We're delighted to announce the new print issue of Columbia: A Journal of Literature and Art.
I continued on my way down that boundless, endless white road that seemed to stretch on and on and on.
A sense of mutual isolation suffuses Katherine Bradford's visions of containment and longing in her latest solo show at Canada.
Tana French's The Witch Elm gives rise to real questions about identity, the nature of self-perception, and the limitations of being in your own head.
If good creative writing sparks the instinct to write, The Shell Game provides ample embers to inspire a wide range of writers.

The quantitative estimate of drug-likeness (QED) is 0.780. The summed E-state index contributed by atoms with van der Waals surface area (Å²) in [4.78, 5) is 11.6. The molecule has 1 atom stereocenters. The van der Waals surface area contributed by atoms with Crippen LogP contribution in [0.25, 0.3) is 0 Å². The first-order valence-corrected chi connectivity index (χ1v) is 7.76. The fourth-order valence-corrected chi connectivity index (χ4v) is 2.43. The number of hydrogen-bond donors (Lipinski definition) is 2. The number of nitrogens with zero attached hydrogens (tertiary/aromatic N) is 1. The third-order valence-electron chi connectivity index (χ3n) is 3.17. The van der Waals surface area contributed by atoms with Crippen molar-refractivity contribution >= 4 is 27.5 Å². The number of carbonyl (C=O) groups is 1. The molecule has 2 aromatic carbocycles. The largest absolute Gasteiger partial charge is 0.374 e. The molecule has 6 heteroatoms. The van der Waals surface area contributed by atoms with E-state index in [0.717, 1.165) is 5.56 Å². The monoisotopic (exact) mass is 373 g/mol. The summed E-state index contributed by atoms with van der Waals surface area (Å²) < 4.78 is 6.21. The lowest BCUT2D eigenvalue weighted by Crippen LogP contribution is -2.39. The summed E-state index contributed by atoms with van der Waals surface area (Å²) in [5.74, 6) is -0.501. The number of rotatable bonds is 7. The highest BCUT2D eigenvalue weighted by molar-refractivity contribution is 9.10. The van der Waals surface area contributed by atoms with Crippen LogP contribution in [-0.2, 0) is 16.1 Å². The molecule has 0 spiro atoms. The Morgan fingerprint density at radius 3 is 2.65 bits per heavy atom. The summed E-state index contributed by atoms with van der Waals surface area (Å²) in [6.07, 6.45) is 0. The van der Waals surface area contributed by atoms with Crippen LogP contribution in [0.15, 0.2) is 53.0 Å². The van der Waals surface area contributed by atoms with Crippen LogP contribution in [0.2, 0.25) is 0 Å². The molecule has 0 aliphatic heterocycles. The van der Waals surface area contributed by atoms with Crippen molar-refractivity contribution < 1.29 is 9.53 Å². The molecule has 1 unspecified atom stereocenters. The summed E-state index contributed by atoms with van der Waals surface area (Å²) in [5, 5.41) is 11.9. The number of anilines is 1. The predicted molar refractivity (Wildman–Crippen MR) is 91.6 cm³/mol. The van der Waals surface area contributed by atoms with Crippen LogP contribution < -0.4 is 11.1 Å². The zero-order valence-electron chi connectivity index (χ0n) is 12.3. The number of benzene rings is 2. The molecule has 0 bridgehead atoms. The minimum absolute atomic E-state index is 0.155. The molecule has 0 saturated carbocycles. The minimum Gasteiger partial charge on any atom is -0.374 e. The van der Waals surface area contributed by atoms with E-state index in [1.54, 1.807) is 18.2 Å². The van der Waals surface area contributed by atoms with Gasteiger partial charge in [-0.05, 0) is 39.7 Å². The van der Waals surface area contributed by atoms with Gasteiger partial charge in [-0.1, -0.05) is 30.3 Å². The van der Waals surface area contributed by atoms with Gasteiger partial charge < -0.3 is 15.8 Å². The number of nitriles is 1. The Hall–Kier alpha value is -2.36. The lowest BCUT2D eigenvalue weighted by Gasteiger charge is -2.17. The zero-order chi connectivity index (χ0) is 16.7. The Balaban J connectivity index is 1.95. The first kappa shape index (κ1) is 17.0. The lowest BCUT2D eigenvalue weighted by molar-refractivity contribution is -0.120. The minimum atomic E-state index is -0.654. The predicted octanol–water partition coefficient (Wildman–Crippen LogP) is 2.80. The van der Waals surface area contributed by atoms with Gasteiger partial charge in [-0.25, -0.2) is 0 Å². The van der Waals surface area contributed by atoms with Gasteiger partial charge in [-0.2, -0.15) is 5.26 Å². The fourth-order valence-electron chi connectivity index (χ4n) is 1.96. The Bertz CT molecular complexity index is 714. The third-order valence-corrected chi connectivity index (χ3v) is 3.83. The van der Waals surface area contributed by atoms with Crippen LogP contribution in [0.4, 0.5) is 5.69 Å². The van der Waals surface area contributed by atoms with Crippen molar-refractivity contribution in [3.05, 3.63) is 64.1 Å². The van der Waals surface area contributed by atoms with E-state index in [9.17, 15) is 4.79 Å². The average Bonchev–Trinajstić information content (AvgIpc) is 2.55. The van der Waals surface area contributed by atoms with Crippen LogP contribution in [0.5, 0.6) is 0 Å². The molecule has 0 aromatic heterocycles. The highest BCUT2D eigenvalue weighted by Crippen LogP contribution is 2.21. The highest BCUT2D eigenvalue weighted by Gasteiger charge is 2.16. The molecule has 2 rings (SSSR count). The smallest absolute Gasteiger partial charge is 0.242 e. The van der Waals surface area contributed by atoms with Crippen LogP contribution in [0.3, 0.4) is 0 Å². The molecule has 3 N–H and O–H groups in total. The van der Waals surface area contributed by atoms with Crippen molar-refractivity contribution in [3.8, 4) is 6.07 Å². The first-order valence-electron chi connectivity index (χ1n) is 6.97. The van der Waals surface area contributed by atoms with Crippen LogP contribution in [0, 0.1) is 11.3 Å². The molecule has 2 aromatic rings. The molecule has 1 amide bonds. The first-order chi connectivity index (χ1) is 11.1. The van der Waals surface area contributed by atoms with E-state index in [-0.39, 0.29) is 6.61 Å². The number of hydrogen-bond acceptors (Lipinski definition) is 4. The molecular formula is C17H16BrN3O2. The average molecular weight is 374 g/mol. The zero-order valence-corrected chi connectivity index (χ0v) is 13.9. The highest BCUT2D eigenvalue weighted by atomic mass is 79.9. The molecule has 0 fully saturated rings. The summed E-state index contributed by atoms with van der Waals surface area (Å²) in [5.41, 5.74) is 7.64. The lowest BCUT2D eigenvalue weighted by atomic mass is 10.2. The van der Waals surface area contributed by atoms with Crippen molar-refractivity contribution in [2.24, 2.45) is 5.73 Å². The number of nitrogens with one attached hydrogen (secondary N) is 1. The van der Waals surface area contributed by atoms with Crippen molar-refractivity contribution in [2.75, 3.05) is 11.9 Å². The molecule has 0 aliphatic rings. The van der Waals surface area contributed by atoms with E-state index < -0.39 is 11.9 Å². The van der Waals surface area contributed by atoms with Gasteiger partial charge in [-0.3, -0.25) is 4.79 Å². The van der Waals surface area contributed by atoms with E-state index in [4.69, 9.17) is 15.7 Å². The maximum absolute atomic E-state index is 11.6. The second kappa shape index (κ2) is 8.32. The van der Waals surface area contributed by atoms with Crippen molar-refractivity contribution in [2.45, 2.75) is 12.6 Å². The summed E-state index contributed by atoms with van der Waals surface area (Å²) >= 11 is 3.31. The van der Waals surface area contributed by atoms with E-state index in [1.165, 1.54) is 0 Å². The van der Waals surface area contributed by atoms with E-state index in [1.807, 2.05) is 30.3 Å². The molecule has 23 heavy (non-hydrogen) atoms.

The last bees form a cloud that fills/ the sky. One dies and then/ another, little motor of the brain/ kaput.
Luce D'Eramo's Deviation constitutes an invaluable insight on memory, trauma, and repression in the context of life-writing.
Kate Atkinson's latest novel follows protagonist Juliet as she transcribes documents during World War II and is swept into a high-tension waiting game.
Gary Shteyngart's newest novel Lake Success serves as a vivid, colorful pastoral of America in all its glamour and blemishes.
Join us for an evening of readings from Columbia Journal editors and advisors at KGB Bar on October 30.
My kneecap is a magnet for mosquitos./ They assemble under the picnic pavilion/ And form a small cloud.
Mary Ann Samyn talks about her first encounters with Emily Dickinson's work, her best advice for writing students, and her new collection.
She tells them to believe/ that above all,/ life has been made possible/ only by love.